Appeal from the Judgment of Sentence of February 19, 1987 in the Court of Common Pleas of Philadelphia County, Criminal Division, at Nos. 85-01-1247, 1250, 1252, 1253, 1257, 1260, 1262, 1265, 1269, 1272, 1273.
Robert M. Lipshutz, Philadelphia, for appellant.
Donna G. Zucker, Assistant District Attorney, Philadelphia, for Com., appellee.
McEwen, Johnson, and Hoffman, JJ.
[ 373 Pa. Super. Page 598]
This is an appeal from the judgment of sentence for robbery,*fn1 criminal conspiracy,*fn2 possession of instruments of crime,*fn3 bribery,*fn4 and obstruction of the administration of justice.*fn5 Appellant contends that the trial court erred in failing to (1) grant his motion for a new trial on the basis that the prosecution purposely used its peremptory challenges to exclude members of defendant's race from the jury; (2) suppress an impermissible photo array; and (3) order the suspension of departmental procedure so that five police officers could testify as reputation witnesses. For the reasons set forth below, we vacate the judgment of sentence and remand for a new trial.
On August 31, 1984, appellant, a black Philadelphia police officer, was charged with having committed three armed robberies and related offenses. Following denial of pre-trial motions, the venire was empaneled. The trial court conducted voir dire and questioned each potential juror as to his or her occupation, residence, and family status. The prosecutor then exercised his peremptory challenges to strike six potential jurors from the venire, five of whom were black. Subsequently, a jury composed of ten white and two black jurors was selected. On two separate occasions, appellant's counsel objected to the prosecution's peremptory challenges alleging that the prosecution excluded five potential jurors solely because they were black and members of the defendant's race. Appellant's counsel moved to discharge the jury on the ground that appellant's constitutional rights had been violated. The trial court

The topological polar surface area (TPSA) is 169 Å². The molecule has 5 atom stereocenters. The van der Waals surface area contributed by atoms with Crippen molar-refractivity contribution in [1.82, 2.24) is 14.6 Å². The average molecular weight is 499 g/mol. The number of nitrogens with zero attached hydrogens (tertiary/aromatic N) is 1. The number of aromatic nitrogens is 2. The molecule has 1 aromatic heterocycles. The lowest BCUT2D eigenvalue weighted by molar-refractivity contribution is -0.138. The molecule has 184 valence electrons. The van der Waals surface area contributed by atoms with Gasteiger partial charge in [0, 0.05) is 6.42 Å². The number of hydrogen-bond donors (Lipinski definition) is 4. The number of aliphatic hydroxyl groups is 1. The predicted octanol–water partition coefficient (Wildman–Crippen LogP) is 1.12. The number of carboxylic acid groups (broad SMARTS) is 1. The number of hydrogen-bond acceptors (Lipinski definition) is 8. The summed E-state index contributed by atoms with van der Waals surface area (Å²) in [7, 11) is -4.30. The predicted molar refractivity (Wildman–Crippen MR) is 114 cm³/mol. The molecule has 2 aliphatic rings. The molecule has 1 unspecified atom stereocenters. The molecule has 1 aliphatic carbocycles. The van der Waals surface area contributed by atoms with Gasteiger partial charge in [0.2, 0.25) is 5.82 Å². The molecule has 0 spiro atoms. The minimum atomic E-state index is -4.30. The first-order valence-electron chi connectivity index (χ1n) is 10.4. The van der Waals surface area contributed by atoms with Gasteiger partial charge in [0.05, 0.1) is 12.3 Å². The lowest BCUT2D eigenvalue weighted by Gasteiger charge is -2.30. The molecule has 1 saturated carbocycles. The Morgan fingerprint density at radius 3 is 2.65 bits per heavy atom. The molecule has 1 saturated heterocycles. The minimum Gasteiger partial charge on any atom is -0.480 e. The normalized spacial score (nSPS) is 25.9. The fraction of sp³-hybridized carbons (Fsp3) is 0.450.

[ 373 Pa. Super. Page 599]
requested that the prosecutor place his reasons for the peremptory challenges on the record, but the prosecutor refused to do so stating that such action was unnecessary and that there did not exist a prima facie case of systematic exclusion of members of defendant's race. Following the trial, appellant was found guilty and sentenced to an aggregate term of fifteen to thirty years incarceration. Post-trial motions were argued and denied. This appeal followed.
Appellant first contends that the prosecutor improperly used peremptory challenges to strike members of appellant's race from the jury. Appellant argues that the only possible inference that can be drawn from the facts of this case indicates that the prosecutor purposely discriminated against selecting members of defendant's race from sitting as jurors at his trial. Thus, appellant, in support of his argument, urges us to follow the recent United States Supreme Court decision in Batson v. Kentucky, 476 U.S. 79, 106 S.Ct. 1712, 90 L.Ed.2d 69 (1986). For the reasons set forth below, we agree with appellant's contention.
It is well-established that "the constitutional standard of fairness requires that a defendant have 'a panel of impartial indifferent jurors.'" Murphy v. Florida, 421 U.S. 794, 799, 95 S.Ct. 2031, 2036, 44 L.Ed.2d 589 (1975) (quoting Irvin v. Dowd, 366 U.S. 717, 722, 81 S.Ct. 1639, 1642, 6 L.Ed.2d 751 (1961)). The jury should be composed of a selection of defendant's peers, a cross-section of the community. Strauder v. West Virginia, 100 U.S. (10 Otto) 303, 25 L.Ed. 664 (1880); see also Batson v. Kentucky, supra 476 U.S. at 84-85, 106 S.Ct. at 1716. Although a defendant is not constitutionally entitled to a jury composed in whole or part of persons of his or her own race, Taylor v. Louisiana, 419 U.S. 522, 538, 95 S.Ct. 692, 701, 42 L.Ed.2d 690 (1975), the Equal Protection Clause requires that the jury selection process be free from any taint of discriminatory purpose, Strauder v. West Virginia, supra 100 U.S. at 305. More than a century ago, the Supreme Court held that the purpose of selecting an impartial jury was to safeguard a defendant's fourteenth amendment right to "protection of life and liberty against race or color prejudice." Id. at 309.
[ 373 Pa. Super. Page 600]
The decision in Strauder laid the foundation for the Supreme Court's unrelenting efforts to eradicate racial discrimination in the procedures used to select the venire from which individual jurors are drawn. Batson v. Kentucky, supra 476 U.S. at 84-85, 106 S.Ct. at 1716. In Batson, the Supreme Court, expressly overruling its decision in Swain v. Alabama, 380 U.S. 202, 85 S.Ct. 824, 13 L.Ed.2d 759 (1965), upheld the constitutional limitations on a prosecutor's use of peremptory challenges to purposely exclude members of a defendant's race from participating as jurors and ruled that the discriminatory use of peremptory challenges in the jury selection process against a member of a cognizable racial ...